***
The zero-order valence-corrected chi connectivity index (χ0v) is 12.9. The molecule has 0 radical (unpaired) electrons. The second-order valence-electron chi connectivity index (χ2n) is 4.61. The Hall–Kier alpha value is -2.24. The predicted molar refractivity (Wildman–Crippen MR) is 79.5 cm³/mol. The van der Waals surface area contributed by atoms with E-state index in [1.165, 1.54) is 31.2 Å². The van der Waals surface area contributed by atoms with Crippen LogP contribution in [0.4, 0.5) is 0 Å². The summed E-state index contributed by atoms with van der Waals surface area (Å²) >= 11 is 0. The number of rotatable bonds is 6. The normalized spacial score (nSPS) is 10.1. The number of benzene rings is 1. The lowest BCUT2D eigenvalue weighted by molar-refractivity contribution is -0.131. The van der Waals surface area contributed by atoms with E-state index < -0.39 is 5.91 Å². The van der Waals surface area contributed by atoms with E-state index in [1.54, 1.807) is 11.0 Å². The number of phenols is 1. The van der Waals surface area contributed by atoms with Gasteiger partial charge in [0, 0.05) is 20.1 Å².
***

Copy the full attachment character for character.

The zero-order valence-corrected chi connectivity index (χ0v) is 12.9. The molecule has 0 radical (unpaired) electrons. The second-order valence-electron chi connectivity index (χ2n) is 4.61. The Hall–Kier alpha value is -2.24. The predicted molar refractivity (Wildman–Crippen MR) is 79.5 cm³/mol. The van der Waals surface area contributed by atoms with E-state index in [1.165, 1.54) is 31.2 Å². The van der Waals surface area contributed by atoms with Crippen LogP contribution in [0.4, 0.5) is 0 Å². The summed E-state index contributed by atoms with van der Waals surface area (Å²) >= 11 is 0. The number of rotatable bonds is 6. The normalized spacial score (nSPS) is 10.1. The number of benzene rings is 1. The lowest BCUT2D eigenvalue weighted by molar-refractivity contribution is -0.131. The van der Waals surface area contributed by atoms with E-state index < -0.39 is 5.91 Å². The van der Waals surface area contributed by atoms with E-state index in [1.54, 1.807) is 11.0 Å². The number of phenols is 1. The van der Waals surface area contributed by atoms with Gasteiger partial charge in [0, 0.05) is 20.1 Å².